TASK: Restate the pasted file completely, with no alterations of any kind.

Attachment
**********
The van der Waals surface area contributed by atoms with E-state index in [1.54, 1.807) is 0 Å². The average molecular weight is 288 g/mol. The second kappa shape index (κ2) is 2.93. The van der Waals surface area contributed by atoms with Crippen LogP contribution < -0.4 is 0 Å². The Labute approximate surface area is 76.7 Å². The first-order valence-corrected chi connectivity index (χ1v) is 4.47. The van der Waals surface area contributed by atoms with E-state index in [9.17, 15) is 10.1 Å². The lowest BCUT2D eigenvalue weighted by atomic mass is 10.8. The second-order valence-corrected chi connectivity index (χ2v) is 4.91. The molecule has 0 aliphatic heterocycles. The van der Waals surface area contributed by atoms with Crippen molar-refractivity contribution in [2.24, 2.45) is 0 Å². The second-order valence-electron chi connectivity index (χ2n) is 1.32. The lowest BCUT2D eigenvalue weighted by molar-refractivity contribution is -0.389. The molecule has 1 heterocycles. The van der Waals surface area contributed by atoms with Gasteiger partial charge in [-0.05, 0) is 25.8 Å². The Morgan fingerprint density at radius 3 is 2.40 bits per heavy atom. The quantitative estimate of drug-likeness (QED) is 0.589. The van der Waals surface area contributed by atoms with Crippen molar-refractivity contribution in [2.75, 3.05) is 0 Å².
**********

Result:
The van der Waals surface area contributed by atoms with E-state index in [1.54, 1.807) is 0 Å². The average molecular weight is 288 g/mol. The second kappa shape index (κ2) is 2.93. The van der Waals surface area contributed by atoms with Crippen LogP contribution < -0.4 is 0 Å². The Labute approximate surface area is 76.7 Å². The first-order valence-corrected chi connectivity index (χ1v) is 4.47. The van der Waals surface area contributed by atoms with E-state index in [9.17, 15) is 10.1 Å². The lowest BCUT2D eigenvalue weighted by atomic mass is 10.8. The second-order valence-corrected chi connectivity index (χ2v) is 4.91. The molecule has 0 aliphatic heterocycles. The van der Waals surface area contributed by atoms with Crippen molar-refractivity contribution in [2.24, 2.45) is 0 Å². The second-order valence-electron chi connectivity index (χ2n) is 1.32. The lowest BCUT2D eigenvalue weighted by molar-refractivity contribution is -0.389. The molecule has 1 heterocycles. The van der Waals surface area contributed by atoms with Gasteiger partial charge in [-0.05, 0) is 25.8 Å². The Morgan fingerprint density at radius 3 is 2.40 bits per heavy atom. The quantitative estimate of drug-likeness (QED) is 0.589. The van der Waals surface area contributed by atoms with Crippen molar-refractivity contribution in [2.75, 3.05) is 0 Å².